But United Parcel Service officials warned of possibly 15,000 layoffs as the company struggles to rebuild business lost in a strike that idled 185,000 workers.
"We realize that our customers have suffered many inconveniences, and I want to assure them that our great service is going to be available to them very soon," David Murray, chief negotiator for UPS, said at an early morning news conference.
Approval of the deal may come as early as tonight.
The two sides agreed late Monday night to a five-year deal that includes the creation of 10,000 new full-time jobs from existing part-time positions. The company also will raise pay for full-time workers by $3.10 an hour over the life of the contract and agreed to keep a multi-employer pension plan.
Before the strike, an average full-time driver for UPS was paid $19.95 an hour.
After years of "taking it on the chin, working families are telling big companies that we will fight for the American dream," Teamsters President Ron Carey said. "This is not just a Teamster victory, this is a victory for all working people."
Teamsters leaders from around the country and members of the bargaining committee were flying to Washington today to consider ratification. Murray, who appeared with Labor Secretary Alexis Herman and Carey, added that the company hopes to welcome back the striking employees quickly.
UPS spokesman Ken Sternad told CNN "we have a plan to get our business up and running very quickly"' but "conceivably" up to 15,000 jobs might be lost.
"Certainly there are jobs that will not be there," he said at UPS headquarters in Atlanta. "Hopefully, through growth we will be able to replace them eventually. It will just depend on package flows."
Competitors rushed into the vacuum created by the strike and Sternad estimated 5 percent of UPS business might continue to be taken by them
UPS officials would not detail the concessions they won from the Teamsters, but Carey acknowledged the five-year plan was longer than he wanted.
On Martha's Vineyard, a vacationing President Clinton praised both sides for coming together.
"The issues that were at the heart of their negotiations are important to our nation's economic strength and to all Americans," he said in a written statement.
"This was nip and tuck until the last moments," chief mediator John Calhoun Wells said today on ABC's "Good Morning America." "It was about five minutes before we announced the agreement that the handshake took place."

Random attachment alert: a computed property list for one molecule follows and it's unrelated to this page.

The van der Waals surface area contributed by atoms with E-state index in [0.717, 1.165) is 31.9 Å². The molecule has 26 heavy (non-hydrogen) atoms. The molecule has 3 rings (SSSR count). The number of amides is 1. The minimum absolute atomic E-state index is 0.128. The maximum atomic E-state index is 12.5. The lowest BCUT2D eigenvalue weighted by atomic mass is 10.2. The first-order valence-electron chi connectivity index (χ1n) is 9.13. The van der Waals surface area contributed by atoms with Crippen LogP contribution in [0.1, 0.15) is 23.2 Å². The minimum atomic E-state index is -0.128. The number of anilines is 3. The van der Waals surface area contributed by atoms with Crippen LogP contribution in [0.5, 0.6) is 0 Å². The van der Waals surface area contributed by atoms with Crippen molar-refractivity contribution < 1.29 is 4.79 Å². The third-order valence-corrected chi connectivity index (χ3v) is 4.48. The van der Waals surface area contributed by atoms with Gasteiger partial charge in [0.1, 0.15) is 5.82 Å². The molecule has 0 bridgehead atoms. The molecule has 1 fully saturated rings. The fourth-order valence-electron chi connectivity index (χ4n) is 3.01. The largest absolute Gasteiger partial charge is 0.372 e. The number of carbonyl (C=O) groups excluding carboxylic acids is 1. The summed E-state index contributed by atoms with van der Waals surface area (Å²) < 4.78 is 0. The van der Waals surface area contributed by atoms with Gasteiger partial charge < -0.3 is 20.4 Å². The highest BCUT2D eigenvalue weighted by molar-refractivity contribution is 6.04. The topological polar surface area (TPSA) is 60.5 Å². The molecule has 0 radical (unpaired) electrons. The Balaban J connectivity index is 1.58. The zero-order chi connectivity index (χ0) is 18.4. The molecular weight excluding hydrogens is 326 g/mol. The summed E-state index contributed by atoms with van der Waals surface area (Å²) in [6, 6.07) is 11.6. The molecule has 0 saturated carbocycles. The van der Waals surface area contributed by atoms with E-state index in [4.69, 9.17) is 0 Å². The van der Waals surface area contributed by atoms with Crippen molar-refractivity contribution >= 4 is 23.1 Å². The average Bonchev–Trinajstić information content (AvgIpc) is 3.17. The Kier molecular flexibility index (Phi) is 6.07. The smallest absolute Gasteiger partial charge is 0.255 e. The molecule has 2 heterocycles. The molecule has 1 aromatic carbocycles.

Herman said the agreement is significant for the whole country because it takes historic steps toward providing health and retirement benefits for part-time workers. She gave no details.
"What we saw working was collective bargaining at its best," she said.
In Los Angeles, Lorenzo Cheeks, a part-timer who has worked 26 years for UPS, heard the news while he walked a picket line.
"I started off here as a student working my way through college and I got caught up in this UPS brainwashing. I got locked in," said Cheeks, 46. "When times were lean, I still hung in there. I should've brought up the part-time issue years 10 years ago."
About 58 percent of UPS jobs are filled by part-time workers, and their $8 an hour base salary has not increased since 1982. Under the deal, their starting wage would increase by 50 cents an hour.
The Teamsters, who represent nearly two-thirds of the 302,000 UPS employees in the United States went on strike Aug. 4. Their contract expired July 31.
On a normal business day, UPS moves 12 million bundles and parcels, or the equivalent of 5 percent of the nation's gross domestic product. But with the support of package delivery giant's 2,000 pilots, the Teamsters virtually shut the company down, leaving business owners scrambling to find alternative carriers.
Pressure on both sides escalated during the strike's second week. The company estimated its losses at up to $300 million in business each week and the union owed pickets about $10 million in weekly strike benefits.
The settlement capped five days of virtually nonstop talks in which Herman sometimes participated to maintain pressure on the two sides.
The Clinton administration had resisted calls from business groups to end the strike. The White House said the work stoppage did not pose a threat to the nation's safety and health, the standard for intervention under the 1947 Taft-Hartley Act.
"Today my faith in the collective bargaining process has been reaffirmed," Herman said when she announced the agreement. "The president and I always believed that the solution was at the bargaining table."
Herman had taken a room at the Washington hotel where the final
bargaining took place. "I wasn't trying to be subtle," she said on NBC's
"Today" show. "I was trying to be very direct. I moved in with